In a situation whereby the government wants to control the flow of money in the economy; when there is a need to increase or reduce the money supply, there are specific policies it can use to achieve this purpose. These policies are known as Fiscal Policies.
Fiscal policies refer to the use of tools like Tax and government expenditure to control money supply in an economy. Where the government wants to increase the money supply, it will increase its spending or reduce taxes on goods and services. On the other hand, where the government seeks to reduce the money supply, it will reduce its spending or increase its taxes on products and services.
Zainab Ahmed, Nigeria’s Finance Minister, Budget and Planning, stated that the Nigerian government had approved an increase in Value Added Tax (VAT).
In the press conference, she said the Federal Government approved an increase of 2.2% increase in the initial value of VAT, taking it up from 5% to 7.2% to expand fiscal revenue for the country.
SO WHAT IS VAT AND WHY SHOULD I CARE (HOW DOES IT AFFECT ME)?
A value-added tax (VAT), known in some countries as a goods and services tax (GST), is a type of charge assessed incrementally. Like an income tax, VAT is an increase in the value of a product or service at each stage of production or distribution.
In Nigeria, Value Added Tax (VAT) is payable on goods and services consumed by any person, whether government agencies, business organisation or individuals.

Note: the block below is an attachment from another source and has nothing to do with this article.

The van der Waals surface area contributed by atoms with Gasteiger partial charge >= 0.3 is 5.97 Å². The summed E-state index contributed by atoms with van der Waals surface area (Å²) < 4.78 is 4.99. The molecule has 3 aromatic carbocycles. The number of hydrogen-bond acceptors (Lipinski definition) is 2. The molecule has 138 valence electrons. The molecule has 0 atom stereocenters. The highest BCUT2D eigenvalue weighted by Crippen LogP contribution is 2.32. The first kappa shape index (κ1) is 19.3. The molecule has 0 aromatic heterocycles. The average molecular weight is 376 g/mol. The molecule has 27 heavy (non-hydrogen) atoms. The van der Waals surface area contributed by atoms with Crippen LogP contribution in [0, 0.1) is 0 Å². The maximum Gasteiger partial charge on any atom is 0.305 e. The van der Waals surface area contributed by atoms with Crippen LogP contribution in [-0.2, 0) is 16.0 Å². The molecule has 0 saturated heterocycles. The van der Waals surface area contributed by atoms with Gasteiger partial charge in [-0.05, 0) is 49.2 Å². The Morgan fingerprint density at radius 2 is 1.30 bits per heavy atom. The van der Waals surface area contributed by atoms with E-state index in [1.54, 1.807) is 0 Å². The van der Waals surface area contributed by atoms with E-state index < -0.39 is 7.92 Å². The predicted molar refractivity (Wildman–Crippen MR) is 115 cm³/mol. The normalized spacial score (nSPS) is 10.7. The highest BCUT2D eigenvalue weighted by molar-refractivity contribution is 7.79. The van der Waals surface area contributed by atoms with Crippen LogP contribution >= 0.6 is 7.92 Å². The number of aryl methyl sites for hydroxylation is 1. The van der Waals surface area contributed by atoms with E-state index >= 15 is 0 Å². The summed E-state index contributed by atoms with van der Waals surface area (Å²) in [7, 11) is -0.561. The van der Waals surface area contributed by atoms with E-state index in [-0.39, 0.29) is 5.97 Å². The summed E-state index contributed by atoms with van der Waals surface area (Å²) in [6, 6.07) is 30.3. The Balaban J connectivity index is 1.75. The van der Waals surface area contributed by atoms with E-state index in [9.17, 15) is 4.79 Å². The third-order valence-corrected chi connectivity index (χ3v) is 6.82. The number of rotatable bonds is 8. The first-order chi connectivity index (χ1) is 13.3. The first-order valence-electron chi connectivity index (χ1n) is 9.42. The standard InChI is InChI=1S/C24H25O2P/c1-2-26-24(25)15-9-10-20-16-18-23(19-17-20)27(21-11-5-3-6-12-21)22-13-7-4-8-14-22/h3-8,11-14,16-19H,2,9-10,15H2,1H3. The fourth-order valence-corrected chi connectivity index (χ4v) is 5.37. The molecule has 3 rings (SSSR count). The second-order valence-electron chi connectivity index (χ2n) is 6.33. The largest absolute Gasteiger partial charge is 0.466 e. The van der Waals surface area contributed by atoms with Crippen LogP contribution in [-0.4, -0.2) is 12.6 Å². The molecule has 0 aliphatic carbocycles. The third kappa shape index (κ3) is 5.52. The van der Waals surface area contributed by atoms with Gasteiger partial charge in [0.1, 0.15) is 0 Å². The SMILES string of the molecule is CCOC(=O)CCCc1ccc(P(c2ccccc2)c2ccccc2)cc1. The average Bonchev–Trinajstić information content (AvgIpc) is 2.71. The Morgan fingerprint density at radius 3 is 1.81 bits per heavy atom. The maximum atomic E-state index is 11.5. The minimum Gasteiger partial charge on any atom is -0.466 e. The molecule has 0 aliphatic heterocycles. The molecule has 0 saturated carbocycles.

According to the Value Added Tax Act Cap V1 LFN 2004 (as amended), some of the items excluded from VAT include medical and pharmaceutical raw materials and products, essential food items, baby products, commercial vehicles and spare parts, fertiliser, diplomatic goods and others.
When the new VAT rates get implemented, the following effects should are likely to occur;
1. INCREASE IN GOVERNMENT REVENUE: An increased VAT means the government would have an increase in income to fund and promote economic activities. The government will have at its disposal, money to build infrastructure and achieve other targets if adequately managed. It would have a positive impact on government revenue.
2. INCREASE IN PRICES OF GOODS: As a result of the increase in Tax, the cost of raw materials will shoot up, causing the prices of goods and services to shoot up. Most times, these are goods not listed in the VAT exclusion list; which makes it prone to the harsh change in policy.
Organisations in the private business sectors and local manufacturers bear the brunt of these policies, which shrinks the purchasing power of the buyer.
3. INCREASE INFLATION RATE: General increase in prices over a long period will eventually begin to push the economy towards inflation.
4. EFFECT ON WORKERS: The problem here is simple. Now that the VAT is likely to shoot up, people who remain in constant salary gap, given existing household expenditures will suffer hits on their purchasing power. Thereby making people use their income to pay for goods and services at higher prices. When policies such as this take effect, the labour market cuts its cost on labour and tries to improve on other areas to sustain their business to survive an economic hit.
5. EFFECT ON MARKET OPERATIONS: An increase in Tax will discourage consumption due to higher prices. People will tend to buy fewer items to reduce cost. This decision will hurt businesses and employees.
It is important to note that the Federal Government only retains 15% of the VAT, 85% is actually for the states, and local government and the state need additional revenue to be able to meet the obligations of the minimum wage.
This process of VAT Rate implementation involves extensive consultations that need to be made across the country at various levels and also it will include the review of the VAT Act. So, it is not going to be implemented immediately until the Act gets reviewed. 000000000